The main economic activities are commerce and tourism, and it is one of the most famous tourist destinations in Spain.Despite the city’s small size, events such as the San Sebastián International Film Festival have given it an international dimension. San Sebastián, along with Wrocław, Poland, was the European Capital of Culture in 2016.
San Miguel de Allende (Spanish pronunciation: [san mi’ɣel de a’ʎende]) is the name of a municipality and its principal city, both located in the far eastern part of Guanajuato, Mexico. A part of the Bajío region, the city lies 274 km (170 mi) from Mexico City, 86 km (53 mi) from Querétaro, and 97 km (60 mi) from the state capital of Guanajuato. The city’s name derives from two persons: 16th-century friar Juan de San Miguel, and a martyr of Mexican Independence, Ignacio Allende, who was born in a house facing the city’s central plaza. San Miguel de Allende was also a critical epicenter during the historic Chichimeca War(1540–1590) where the Chichimeca Confederation defeated the Spanish Empire in the initial colonization war. Today, an old section of the town is part of a proclaimed World Heritage Site, attracting thousands of tourists and new residents from abroad every year.
At the beginning of the 20th century, the town was in danger of becoming a ghost town after an influenza pandemic. Gradually, its Baroque/Neoclassical colonial structures were “discovered” by foreign artists who moved in and began art and cultural institutes such as the Instituto Allende and the Escuela de Bellas Artes. This gave the town a reputation, attracting artists such as David Alfaro Siqueiros, who taught painting.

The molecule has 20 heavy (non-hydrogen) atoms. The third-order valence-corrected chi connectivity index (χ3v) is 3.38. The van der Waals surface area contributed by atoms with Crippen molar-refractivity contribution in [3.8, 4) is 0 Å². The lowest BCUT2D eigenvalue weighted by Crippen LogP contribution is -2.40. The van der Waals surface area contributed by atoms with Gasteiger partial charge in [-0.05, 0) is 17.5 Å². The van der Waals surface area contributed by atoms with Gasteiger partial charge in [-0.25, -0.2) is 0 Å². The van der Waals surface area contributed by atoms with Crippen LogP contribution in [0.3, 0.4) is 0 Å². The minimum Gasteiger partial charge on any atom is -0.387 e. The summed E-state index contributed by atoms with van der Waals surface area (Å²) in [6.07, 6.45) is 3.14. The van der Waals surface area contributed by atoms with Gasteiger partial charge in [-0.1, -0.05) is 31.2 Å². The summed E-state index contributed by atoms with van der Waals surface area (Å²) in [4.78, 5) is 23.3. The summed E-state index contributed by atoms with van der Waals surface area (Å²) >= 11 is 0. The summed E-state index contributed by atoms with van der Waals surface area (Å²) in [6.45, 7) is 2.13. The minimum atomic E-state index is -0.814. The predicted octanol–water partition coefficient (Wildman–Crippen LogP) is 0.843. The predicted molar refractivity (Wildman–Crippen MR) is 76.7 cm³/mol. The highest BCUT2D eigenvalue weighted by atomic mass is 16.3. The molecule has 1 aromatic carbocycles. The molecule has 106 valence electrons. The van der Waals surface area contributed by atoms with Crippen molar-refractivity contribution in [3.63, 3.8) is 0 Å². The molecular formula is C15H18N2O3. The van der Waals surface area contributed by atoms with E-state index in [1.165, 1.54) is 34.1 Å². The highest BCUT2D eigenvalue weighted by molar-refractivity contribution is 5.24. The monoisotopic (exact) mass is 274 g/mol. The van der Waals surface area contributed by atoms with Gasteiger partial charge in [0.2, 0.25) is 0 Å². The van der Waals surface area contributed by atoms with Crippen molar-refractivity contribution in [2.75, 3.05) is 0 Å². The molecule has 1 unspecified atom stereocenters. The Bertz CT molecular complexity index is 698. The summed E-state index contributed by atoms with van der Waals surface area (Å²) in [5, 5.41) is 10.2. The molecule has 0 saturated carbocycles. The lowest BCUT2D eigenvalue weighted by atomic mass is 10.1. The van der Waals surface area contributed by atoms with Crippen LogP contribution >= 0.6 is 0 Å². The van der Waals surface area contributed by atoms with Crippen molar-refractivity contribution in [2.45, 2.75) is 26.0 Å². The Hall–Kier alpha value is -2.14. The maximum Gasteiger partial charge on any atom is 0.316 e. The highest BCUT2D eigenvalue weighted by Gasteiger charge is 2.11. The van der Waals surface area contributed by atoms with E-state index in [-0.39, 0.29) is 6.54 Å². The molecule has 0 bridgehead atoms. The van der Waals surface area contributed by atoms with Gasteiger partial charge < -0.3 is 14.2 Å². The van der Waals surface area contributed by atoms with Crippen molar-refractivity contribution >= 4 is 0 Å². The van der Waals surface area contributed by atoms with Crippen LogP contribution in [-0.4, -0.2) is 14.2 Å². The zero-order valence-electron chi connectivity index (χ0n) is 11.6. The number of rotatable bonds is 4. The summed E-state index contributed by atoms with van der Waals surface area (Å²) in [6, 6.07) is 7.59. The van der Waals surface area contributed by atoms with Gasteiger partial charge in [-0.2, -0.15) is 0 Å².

This attracted foreign art students, especially former U.S. soldiers studying on the G.I. Bill after the Second World War. Since then, the town has attracted a significant number of foreign retirees, artists, writers and tourists, which has shifted the area’s economy from agriculture and industry to commerce catering to outside visitors and residents.
The United Nations Educational, Scientific and Cultural Organization (UNESCO) designated the Protective town of San Miguel and the Sanctuary of Jesús Nazareno de Atotonilco as a World Heritage Site in 2008. The area of designation includes part of the town San Miguel de Allende and part of the town of Atotonilco, which are about 14 kilometers apart. The World Heritage Site is highlighted by a core zone of 43 hectares in San Miguel de Allende’s well-preserved historic center, filled with buildings from the 17th and 18th centuries. The other part of the World Heritage Site fourteen kilometers north, at the Sanctuary of Atotonilco, which has a core zone of .75 hectares surrounded by a buffer zone of about 4.5 hectares.